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Newsletter No. 6 April 2019


Introduction

The aim of the Friends scheme is to promote a shared sense of community, both locally and universally, centred on a beautiful historic building in a peaceful Thames-side setting. The Register of Friends, made up of some who worship regularly at Bisham and others who don’t, now stands at 65. Anyone interested in this special place is welcome to join.

Our main form of communication will continue to be our illustrated Newsletters. Social gatherings and presentations are encouraged and new facilities, about which our Church Warden provides an update in this Newsletter, help to make the church a valuable resource for community activities. An event to look forward to on Sunday 12 May will be the first of two history talks being given under the auspices of the Friends but open to all. You will find the details below, and the subject ties in well with the first article.

Bisham is mentioned in Pevsner’s The Buildings of England, Berkshire (1966), and the highlight of our Grade II* listed building is the Hoby Chapel, which also forms the bulk of Simon Jenkins’ entry in his acclaimed book England’s Thousand Best Churches (1999). Hamish Hunter gives us an introduction to the monuments there, which attract visitors from far and wide.

As David Pascall writes in his article, a churchyard is much more than a garden around a church. All Saints’ churchyard is more than most. It receives the care and attention that it deserves and is a place where people can come and reflect, even when the building itself is closed. In addition to mentioning people buried there many years ago, David looks to the future through his description of the Millennium tree, which might outlive us all by a thousand years. You may have heard Tony Hall, Arboretum and Gardens Manager at Kew, talking recently about his book The Immortal Yew, which has been very well reviewed. It’s worth learning more about this magnificent and intriguing tree, and why it is so often found and protected in churchyards. We shall certainly by nurturing ours for future generations.

I mentioned in our last Newsletter that plans are afoot to open the church more often, to enable visitors to explore the building or to sit quietly and pray if they wish at times when no service is taking place. The District Church Council is considering doing so, perhaps on one weekday initially and then more frequently. One afternoon when I know the church will be open is Sunday 23 June, from 1:30 to 5:30 pm, when the church will form part of Bisham Open Gardens. That is an event to be enjoyed by all ages, especially if the weather is kind.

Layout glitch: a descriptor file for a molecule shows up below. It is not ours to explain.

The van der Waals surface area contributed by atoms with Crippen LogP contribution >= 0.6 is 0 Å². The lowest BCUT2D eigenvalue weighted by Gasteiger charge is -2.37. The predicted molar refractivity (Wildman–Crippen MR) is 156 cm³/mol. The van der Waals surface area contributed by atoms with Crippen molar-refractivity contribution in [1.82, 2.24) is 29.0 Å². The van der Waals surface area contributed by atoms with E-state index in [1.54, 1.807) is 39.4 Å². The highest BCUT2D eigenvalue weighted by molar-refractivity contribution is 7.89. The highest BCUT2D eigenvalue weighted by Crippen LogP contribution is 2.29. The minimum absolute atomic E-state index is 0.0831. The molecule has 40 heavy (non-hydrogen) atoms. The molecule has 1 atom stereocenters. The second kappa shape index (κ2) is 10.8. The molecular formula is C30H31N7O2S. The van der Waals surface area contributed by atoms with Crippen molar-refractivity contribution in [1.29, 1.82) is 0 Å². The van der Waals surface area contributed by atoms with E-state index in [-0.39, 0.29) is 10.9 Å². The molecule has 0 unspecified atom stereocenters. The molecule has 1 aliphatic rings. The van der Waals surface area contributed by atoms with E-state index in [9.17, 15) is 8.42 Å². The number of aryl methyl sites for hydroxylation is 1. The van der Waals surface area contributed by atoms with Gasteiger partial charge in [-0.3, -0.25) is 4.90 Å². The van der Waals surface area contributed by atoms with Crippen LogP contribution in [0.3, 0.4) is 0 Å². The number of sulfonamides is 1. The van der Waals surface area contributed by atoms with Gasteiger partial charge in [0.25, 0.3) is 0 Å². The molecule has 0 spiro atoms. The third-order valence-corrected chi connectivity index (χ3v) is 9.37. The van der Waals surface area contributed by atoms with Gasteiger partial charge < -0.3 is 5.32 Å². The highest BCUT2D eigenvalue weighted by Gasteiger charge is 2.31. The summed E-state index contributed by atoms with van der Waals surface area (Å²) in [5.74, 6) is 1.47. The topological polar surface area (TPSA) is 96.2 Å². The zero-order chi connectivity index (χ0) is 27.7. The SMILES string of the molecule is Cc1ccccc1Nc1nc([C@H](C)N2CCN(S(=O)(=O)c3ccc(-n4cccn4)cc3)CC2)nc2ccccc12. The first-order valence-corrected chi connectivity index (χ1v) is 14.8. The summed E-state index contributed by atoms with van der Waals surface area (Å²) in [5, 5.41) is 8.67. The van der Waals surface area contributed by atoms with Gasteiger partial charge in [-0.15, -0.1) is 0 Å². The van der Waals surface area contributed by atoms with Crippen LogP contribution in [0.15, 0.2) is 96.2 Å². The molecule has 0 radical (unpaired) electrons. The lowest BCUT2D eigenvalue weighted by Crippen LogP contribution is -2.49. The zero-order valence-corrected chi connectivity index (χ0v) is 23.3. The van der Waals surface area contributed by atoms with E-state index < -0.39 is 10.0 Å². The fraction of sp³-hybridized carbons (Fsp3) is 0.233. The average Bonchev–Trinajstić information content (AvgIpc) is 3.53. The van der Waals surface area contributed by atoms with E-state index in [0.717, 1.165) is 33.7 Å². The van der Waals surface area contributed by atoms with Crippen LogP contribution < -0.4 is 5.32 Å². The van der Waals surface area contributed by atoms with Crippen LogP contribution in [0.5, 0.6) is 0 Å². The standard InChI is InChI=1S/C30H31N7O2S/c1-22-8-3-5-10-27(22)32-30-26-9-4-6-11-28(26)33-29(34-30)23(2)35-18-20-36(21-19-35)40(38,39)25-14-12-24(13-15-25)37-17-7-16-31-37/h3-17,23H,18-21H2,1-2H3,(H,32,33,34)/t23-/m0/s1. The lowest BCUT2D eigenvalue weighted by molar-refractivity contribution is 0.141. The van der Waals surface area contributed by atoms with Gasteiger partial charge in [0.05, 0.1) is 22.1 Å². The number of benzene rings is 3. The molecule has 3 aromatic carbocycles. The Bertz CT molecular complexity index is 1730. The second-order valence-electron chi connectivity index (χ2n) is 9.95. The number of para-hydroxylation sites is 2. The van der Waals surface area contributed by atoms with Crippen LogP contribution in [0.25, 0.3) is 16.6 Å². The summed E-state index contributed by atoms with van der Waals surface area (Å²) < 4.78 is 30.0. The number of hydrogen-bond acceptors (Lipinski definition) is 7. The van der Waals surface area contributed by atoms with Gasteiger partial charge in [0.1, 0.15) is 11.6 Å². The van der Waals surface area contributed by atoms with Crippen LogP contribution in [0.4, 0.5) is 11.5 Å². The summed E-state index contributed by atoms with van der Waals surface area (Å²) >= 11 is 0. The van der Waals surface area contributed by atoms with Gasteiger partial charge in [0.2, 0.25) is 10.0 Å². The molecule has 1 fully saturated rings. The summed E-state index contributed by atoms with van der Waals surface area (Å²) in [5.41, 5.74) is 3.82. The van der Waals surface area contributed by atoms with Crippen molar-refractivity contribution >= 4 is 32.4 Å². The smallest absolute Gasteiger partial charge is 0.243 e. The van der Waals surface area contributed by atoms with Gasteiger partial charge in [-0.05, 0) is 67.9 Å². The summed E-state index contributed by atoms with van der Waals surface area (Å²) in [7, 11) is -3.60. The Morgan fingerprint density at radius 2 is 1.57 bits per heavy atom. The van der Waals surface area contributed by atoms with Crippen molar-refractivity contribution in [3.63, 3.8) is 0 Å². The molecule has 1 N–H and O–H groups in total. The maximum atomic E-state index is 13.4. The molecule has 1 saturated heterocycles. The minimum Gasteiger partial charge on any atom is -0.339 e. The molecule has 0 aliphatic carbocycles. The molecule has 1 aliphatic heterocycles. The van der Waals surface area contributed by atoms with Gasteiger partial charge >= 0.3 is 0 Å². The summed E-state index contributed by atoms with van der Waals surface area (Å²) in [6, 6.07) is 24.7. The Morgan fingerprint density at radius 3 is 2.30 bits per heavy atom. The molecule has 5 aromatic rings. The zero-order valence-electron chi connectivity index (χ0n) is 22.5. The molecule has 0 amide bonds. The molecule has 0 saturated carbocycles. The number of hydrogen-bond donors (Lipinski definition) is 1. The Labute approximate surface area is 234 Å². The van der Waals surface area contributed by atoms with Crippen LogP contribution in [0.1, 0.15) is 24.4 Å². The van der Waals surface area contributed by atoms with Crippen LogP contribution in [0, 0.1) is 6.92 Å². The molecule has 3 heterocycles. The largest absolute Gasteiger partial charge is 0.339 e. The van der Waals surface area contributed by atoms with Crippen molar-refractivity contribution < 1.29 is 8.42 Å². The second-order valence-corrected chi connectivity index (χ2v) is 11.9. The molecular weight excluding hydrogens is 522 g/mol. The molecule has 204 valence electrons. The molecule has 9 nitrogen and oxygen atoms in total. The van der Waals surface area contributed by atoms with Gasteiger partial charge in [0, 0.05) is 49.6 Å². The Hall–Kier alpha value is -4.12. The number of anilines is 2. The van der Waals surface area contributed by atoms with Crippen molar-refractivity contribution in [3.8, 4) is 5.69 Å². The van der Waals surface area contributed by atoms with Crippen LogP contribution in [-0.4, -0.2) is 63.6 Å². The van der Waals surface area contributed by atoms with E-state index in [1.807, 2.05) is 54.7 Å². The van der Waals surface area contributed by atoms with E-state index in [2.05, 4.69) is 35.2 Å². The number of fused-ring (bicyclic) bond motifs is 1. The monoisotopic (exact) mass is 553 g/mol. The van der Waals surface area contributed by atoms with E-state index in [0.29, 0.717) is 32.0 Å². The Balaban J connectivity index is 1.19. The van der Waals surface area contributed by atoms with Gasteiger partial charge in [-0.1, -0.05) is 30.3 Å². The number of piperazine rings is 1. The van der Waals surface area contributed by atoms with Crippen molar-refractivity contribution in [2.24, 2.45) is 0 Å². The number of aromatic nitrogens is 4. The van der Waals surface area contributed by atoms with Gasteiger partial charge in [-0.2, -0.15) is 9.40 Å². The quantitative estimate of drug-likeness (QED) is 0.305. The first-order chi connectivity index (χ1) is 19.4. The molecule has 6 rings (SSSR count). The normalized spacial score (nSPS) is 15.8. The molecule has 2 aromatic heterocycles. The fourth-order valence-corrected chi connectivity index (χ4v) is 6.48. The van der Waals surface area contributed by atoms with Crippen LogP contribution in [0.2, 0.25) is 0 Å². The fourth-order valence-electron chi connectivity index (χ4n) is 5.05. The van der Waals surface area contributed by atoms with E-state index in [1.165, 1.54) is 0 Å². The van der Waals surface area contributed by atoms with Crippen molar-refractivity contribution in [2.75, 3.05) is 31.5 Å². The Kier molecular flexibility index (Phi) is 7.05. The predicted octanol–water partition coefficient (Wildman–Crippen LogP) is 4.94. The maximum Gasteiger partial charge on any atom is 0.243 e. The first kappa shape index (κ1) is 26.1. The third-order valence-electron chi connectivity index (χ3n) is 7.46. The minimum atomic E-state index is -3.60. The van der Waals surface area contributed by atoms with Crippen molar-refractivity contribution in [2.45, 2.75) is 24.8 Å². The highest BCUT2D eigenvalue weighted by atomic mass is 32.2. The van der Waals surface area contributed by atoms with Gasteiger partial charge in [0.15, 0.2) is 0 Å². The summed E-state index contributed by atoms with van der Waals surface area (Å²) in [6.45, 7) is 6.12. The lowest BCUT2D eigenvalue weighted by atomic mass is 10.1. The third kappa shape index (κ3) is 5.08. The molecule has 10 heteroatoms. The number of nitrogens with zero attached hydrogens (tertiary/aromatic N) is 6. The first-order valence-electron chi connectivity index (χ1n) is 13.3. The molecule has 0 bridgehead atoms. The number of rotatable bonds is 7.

“And what is the use of a book,” thought Alice, “without pictures or conversation?” All Saints’ Bisham is so picturesque and so interesting that finding material to fill these pages is never difficult. I do hope you enjoy the Newsletter.

Robert Frost

Chairman


The monuments in the Hoby Chapel (Hamish Hunter) Photos Robert Frost

The Hoby Chapel in the church houses three splendid, partially polychromed, carved alabaster monuments. They comprise

· Tomb of Sir Philip and Sir Thomas Hoby (c1566)

· Tomb of Lady Elizabeth Russell (Lady Hoby) (c1607)

· Monument to Margaret Hoby (c1605)

Singly, the monuments are of considerable historical and stylistic significance. However, in this collective group, they demonstrate some of the best and most innovative sculptural work produced in this country in the half century around the end of the 16th and beginning of the 17th centuries.

Elizabeth Cooke married Thomas Hoby of Bisham Abbey, to become Lady Hoby, in Bisham Church in 1558. They had two daughters, Elizabeth and Anne, and two sons, Edward and Thomas. She was widowed in 1566 but remarried John Russell in 1574 with whom she had a further daughter and son.

The tomb of Sir Philip and Sir Thomas Hoby, carved exquisitely by members of the Cure family, represent two armoured knights, being Lady Hoby’s husband and his half brother, lying on rush matting with their heads propped on their helmets and falcons at their feet. These falcons also appear on the armour. Long verses in Latin by Lady Hoby and, in English, by Thomas Sackville (Lord Brockhurst) are carved on the monument.

Lady Hoby, an aunt of Sir Francis Bacon, was renowned for her musical and linguistic achievements. She was a formidable dame. She died in 1609 aged 81. The very elaborate monument to Lady Hoby consists of her and her children from two marriages all kneeling, with one infant lying at her knees. Only one of her daughters survived her. Anne, Countess of Worcester, is portrayed in peeress’s robes and coronet facing her. The metal banners on the iron railings enclosing the monument feature armorial bearings of the Hoby, Cooke and Russell families.

Lady Margaret Hoby, wife of Sir Edward Hoby and Lady Hoby’s daughter-in law, is commemorated by an impressive armorial obelisk, surmounted by a flaming heart and featuring four swans.

To the north side of the chapel is a further monument of George Kenneth Vansittart-Neale, heir to the Bisham estate, who died in Eton at the age of fourteen in 1904. He kneels beneath a Gothic canopy with his spaniel lying before him.

All these pieces of art represent great local history and are masterful in their craftsmanship. It is well worth a visit to All Saints’ Bisham to study them.


The churchyard and the Millennium tree (David Pascall) Photos Robert Frost

A churchyard is much more than a garden around a church. It is a burial ground but also a place of quiet reflection and recreation, a habitat for rare plants and animals and the setting for the church building. It is basically unchanged for hundreds of years.

Bisham churchyard is in an unrivalled setting, being on a quiet reach of the River Thames with only occasional rowers and motor boats to disturb the waters, a wonderful place for quiet contemplation and of course the perfect setting for the all-important wedding photographs. The views not only across the river but in each direction  are superb and the Norman tower makes for a lovely backdrop for viewing from the Thames Path on the opposite river bank.

Many water birds can often be observed, from terns, ducks and geese to Great Crested Grebes, while occasional Ring Necked Parakeets fly overhead.